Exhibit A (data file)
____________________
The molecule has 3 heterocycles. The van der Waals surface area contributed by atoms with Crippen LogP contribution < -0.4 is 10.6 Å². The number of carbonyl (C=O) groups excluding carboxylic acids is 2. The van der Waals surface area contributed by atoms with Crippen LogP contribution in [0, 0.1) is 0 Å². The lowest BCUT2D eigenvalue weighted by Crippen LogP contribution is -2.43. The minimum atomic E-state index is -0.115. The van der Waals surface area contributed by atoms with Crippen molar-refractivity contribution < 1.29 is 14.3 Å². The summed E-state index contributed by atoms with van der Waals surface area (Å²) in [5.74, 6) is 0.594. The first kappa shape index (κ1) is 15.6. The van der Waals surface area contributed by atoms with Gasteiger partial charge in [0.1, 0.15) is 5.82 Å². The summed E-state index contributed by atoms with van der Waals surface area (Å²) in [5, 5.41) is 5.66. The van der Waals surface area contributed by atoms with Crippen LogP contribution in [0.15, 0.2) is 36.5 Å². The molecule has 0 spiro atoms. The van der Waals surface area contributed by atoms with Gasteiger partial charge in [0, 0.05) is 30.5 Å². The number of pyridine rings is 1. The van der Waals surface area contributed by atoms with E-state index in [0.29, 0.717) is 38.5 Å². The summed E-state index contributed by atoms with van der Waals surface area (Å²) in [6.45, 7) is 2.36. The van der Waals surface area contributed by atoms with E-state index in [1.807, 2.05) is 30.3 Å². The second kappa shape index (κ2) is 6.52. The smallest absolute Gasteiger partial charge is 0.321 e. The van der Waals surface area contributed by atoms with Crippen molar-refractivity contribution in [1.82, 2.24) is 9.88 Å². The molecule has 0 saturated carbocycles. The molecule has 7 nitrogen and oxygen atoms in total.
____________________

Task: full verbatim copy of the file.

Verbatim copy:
The molecule has 3 heterocycles. The van der Waals surface area contributed by atoms with Crippen LogP contribution < -0.4 is 10.6 Å². The number of carbonyl (C=O) groups excluding carboxylic acids is 2. The van der Waals surface area contributed by atoms with Crippen LogP contribution in [0, 0.1) is 0 Å². The lowest BCUT2D eigenvalue weighted by Crippen LogP contribution is -2.43. The minimum atomic E-state index is -0.115. The van der Waals surface area contributed by atoms with Crippen molar-refractivity contribution < 1.29 is 14.3 Å². The summed E-state index contributed by atoms with van der Waals surface area (Å²) in [5.74, 6) is 0.594. The first kappa shape index (κ1) is 15.6. The van der Waals surface area contributed by atoms with Gasteiger partial charge in [0.1, 0.15) is 5.82 Å². The summed E-state index contributed by atoms with van der Waals surface area (Å²) in [5, 5.41) is 5.66. The van der Waals surface area contributed by atoms with Crippen LogP contribution in [0.15, 0.2) is 36.5 Å². The molecule has 0 spiro atoms. The van der Waals surface area contributed by atoms with Gasteiger partial charge in [0, 0.05) is 30.5 Å². The number of pyridine rings is 1. The van der Waals surface area contributed by atoms with E-state index in [0.29, 0.717) is 38.5 Å². The summed E-state index contributed by atoms with van der Waals surface area (Å²) in [6.45, 7) is 2.36. The van der Waals surface area contributed by atoms with E-state index in [1.807, 2.05) is 30.3 Å². The second kappa shape index (κ2) is 6.52. The smallest absolute Gasteiger partial charge is 0.321 e. The van der Waals surface area contributed by atoms with Crippen molar-refractivity contribution in [1.82, 2.24) is 9.88 Å². The molecule has 0 saturated carbocycles. The molecule has 7 nitrogen and oxygen atoms in total.